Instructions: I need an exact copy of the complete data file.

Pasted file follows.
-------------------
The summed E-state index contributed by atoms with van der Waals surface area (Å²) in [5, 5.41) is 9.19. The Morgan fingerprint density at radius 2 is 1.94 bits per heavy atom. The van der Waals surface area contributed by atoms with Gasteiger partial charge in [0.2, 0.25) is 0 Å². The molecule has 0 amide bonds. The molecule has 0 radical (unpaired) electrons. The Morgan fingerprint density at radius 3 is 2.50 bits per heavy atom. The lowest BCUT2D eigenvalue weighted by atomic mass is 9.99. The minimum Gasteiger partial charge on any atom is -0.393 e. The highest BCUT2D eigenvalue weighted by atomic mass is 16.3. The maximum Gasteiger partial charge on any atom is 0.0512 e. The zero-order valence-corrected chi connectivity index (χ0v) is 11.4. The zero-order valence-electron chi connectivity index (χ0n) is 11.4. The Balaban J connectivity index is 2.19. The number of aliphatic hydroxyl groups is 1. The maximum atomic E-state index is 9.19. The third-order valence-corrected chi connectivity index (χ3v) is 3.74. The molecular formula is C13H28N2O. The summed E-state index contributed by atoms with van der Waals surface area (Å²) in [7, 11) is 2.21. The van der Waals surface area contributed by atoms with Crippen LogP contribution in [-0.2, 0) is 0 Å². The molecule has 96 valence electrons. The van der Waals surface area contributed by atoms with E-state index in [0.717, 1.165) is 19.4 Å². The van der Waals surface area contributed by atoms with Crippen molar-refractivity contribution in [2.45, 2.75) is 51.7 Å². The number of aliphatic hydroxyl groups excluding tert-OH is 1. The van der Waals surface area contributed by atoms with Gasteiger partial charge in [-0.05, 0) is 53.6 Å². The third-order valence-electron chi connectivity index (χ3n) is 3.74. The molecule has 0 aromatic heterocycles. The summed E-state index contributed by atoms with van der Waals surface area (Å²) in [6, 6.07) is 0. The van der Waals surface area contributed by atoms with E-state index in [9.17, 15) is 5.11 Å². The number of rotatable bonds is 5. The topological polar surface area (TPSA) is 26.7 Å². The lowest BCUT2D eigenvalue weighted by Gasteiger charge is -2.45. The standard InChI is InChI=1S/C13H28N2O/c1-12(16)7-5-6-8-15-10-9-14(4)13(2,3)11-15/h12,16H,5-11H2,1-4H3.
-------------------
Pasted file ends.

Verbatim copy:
The summed E-state index contributed by atoms with van der Waals surface area (Å²) in [5, 5.41) is 9.19. The Morgan fingerprint density at radius 2 is 1.94 bits per heavy atom. The van der Waals surface area contributed by atoms with Gasteiger partial charge in [0.2, 0.25) is 0 Å². The molecule has 0 amide bonds. The molecule has 0 radical (unpaired) electrons. The Morgan fingerprint density at radius 3 is 2.50 bits per heavy atom. The lowest BCUT2D eigenvalue weighted by atomic mass is 9.99. The minimum Gasteiger partial charge on any atom is -0.393 e. The highest BCUT2D eigenvalue weighted by atomic mass is 16.3. The maximum Gasteiger partial charge on any atom is 0.0512 e. The zero-order valence-corrected chi connectivity index (χ0v) is 11.4. The zero-order valence-electron chi connectivity index (χ0n) is 11.4. The Balaban J connectivity index is 2.19. The number of aliphatic hydroxyl groups is 1. The maximum atomic E-state index is 9.19. The third-order valence-corrected chi connectivity index (χ3v) is 3.74. The molecular formula is C13H28N2O. The summed E-state index contributed by atoms with van der Waals surface area (Å²) in [7, 11) is 2.21. The van der Waals surface area contributed by atoms with Crippen LogP contribution in [-0.2, 0) is 0 Å². The molecule has 96 valence electrons. The van der Waals surface area contributed by atoms with E-state index in [0.717, 1.165) is 19.4 Å². The van der Waals surface area contributed by atoms with Crippen molar-refractivity contribution in [2.45, 2.75) is 51.7 Å². The number of aliphatic hydroxyl groups excluding tert-OH is 1. The van der Waals surface area contributed by atoms with Gasteiger partial charge in [-0.05, 0) is 53.6 Å². The third-order valence-electron chi connectivity index (χ3n) is 3.74. The molecule has 0 aromatic heterocycles. The summed E-state index contributed by atoms with van der Waals surface area (Å²) in [6, 6.07) is 0. The van der Waals surface area contributed by atoms with E-state index in [9.17, 15) is 5.11 Å². The number of rotatable bonds is 5. The topological polar surface area (TPSA) is 26.7 Å². The lowest BCUT2D eigenvalue weighted by Gasteiger charge is -2.45. The standard InChI is InChI=1S/C13H28N2O/c1-12(16)7-5-6-8-15-10-9-14(4)13(2,3)11-15/h12,16H,5-11H2,1-4H3.